Basic to this belief was the concept of continuity, and the immanent divinity in all being. “The worship of the Emperor’s Genius was one of the many elements which led up to Caesar-worship.” From 195 B.C. on, the Dea Roma cult, begun in Smyrna, grew into “a new and potent abstraction, the idea of the Roman people and their city as a divine personality.” This idea was not foreign to Rome, in its developed concept of the god-king, “as may be seen in the old legend of the apotheosis of Romulus into the divine figure of Quirinius.” . . . Power, wherever and however manifested, whether for good or for evil, was an indication of the presence of immanent divinity. . . . The growth of the cult of Rome, and the rise of a cult of the god-king whenever a strong ruler appeared, were thus inevitable and logical outgrowths of the Roman faith.
Remembering that the seven letters to the churches in Revelation 2-3 are addressed to churches in the province of Asia, it is significant that a temple to the city of Rome existed as early as 195 B.C. in Smyrna, an altar to Rome was present in 105 B.C., and a priest of the Roman cult is mentioned by name in a 98 B.C. compact between the cities of Sardis and Ephesus. The statement of Revelation 13:4, “They worshipped the beast” (i.e., the Roman empire), could virtually have been made two centuries before it was asserted by John, and it would have been applicable to the very area where the seven churches of Revelation resided – where the “second beast” or false prophet arising “out of the land” (rather than from across the sea; cf. 13:1) is said to minister (13:11).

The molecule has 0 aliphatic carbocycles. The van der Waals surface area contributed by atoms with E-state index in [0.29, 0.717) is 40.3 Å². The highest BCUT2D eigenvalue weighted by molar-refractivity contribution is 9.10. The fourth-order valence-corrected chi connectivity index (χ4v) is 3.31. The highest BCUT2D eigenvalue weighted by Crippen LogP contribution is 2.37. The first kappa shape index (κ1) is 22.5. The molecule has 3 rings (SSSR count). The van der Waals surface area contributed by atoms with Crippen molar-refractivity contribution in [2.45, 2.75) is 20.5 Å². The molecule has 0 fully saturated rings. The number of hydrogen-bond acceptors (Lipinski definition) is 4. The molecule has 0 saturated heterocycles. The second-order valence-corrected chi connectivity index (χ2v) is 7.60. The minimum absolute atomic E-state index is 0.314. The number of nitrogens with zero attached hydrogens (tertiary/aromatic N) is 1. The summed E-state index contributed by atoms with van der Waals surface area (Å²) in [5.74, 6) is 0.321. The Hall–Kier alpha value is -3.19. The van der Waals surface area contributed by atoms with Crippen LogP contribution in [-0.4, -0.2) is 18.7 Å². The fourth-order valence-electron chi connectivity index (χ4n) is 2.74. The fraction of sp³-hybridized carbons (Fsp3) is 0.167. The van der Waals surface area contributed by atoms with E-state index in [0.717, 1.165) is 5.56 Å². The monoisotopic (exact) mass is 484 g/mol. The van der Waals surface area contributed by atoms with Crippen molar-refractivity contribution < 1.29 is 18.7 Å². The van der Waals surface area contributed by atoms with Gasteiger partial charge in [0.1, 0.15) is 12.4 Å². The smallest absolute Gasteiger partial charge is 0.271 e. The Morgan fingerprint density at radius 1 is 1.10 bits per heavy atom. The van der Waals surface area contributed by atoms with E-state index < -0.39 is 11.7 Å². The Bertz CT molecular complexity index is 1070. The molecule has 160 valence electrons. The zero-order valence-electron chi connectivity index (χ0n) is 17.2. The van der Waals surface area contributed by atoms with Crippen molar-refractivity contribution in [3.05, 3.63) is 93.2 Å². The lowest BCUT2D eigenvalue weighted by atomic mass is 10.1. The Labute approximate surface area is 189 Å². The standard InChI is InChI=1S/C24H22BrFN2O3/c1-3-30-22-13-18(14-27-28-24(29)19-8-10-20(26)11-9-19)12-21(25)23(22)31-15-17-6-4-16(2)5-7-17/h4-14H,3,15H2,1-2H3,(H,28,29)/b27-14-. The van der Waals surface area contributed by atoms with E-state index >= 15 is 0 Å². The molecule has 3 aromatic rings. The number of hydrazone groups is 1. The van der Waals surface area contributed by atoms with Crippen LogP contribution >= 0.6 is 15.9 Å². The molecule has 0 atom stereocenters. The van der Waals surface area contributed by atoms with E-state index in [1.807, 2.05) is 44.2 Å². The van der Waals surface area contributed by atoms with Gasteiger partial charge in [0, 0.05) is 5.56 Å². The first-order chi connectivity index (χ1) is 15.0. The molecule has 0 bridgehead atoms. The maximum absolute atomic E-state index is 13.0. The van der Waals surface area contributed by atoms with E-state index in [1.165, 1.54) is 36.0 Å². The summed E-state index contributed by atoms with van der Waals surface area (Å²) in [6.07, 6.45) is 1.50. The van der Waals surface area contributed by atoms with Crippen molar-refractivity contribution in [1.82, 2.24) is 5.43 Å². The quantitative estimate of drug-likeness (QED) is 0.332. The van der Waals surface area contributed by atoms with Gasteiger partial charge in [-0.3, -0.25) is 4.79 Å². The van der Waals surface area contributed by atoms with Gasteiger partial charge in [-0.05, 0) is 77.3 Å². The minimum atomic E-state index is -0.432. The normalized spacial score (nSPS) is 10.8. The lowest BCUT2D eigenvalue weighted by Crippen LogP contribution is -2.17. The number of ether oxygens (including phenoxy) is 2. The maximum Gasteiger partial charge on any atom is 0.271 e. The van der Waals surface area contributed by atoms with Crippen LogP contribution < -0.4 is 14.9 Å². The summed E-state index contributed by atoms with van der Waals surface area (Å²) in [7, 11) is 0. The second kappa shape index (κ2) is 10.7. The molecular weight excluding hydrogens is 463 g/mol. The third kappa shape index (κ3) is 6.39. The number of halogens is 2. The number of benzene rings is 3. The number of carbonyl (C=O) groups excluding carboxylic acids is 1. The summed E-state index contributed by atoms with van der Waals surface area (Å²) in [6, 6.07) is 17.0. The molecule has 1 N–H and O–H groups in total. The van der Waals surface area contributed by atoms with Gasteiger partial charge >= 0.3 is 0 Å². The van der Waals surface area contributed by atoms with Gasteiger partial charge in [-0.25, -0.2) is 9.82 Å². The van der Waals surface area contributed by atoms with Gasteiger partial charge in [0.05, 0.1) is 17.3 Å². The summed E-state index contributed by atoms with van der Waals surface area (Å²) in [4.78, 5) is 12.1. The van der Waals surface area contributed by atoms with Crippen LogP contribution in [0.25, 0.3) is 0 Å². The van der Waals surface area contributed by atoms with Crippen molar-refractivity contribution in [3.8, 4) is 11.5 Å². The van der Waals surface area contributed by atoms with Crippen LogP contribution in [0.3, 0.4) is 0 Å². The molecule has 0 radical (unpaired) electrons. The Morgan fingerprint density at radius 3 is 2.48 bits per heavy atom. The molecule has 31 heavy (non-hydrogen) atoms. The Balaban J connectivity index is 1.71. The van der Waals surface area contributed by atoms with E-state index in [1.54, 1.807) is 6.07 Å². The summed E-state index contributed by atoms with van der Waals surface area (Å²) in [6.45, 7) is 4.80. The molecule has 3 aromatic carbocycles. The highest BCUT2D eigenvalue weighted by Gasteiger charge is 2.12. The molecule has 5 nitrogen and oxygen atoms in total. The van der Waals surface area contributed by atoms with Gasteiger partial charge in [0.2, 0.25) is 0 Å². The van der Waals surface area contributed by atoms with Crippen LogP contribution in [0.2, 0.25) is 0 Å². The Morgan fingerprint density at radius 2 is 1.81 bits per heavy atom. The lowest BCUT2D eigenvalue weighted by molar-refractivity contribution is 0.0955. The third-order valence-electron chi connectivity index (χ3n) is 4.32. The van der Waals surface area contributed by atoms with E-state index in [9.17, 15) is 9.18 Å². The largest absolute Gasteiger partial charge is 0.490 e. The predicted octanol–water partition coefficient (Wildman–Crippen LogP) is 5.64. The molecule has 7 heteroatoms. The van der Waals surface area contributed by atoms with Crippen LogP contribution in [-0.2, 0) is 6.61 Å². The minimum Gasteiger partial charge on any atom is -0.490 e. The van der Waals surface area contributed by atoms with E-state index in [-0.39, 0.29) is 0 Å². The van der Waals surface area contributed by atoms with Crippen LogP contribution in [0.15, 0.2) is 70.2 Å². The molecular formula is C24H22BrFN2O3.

The cult of Rome evolved a full step with the rise of the Empire, for the majesty of Rome took a more concrete expression in the person and work of the princeps of Rome. Mounce says:
In Roman Empire an earlier deification of the state among the provinces provided the rationale for emperors to strengthen their authority by making certain claims to divine status. Julius Caesar accepted worship as a god during his lifetime.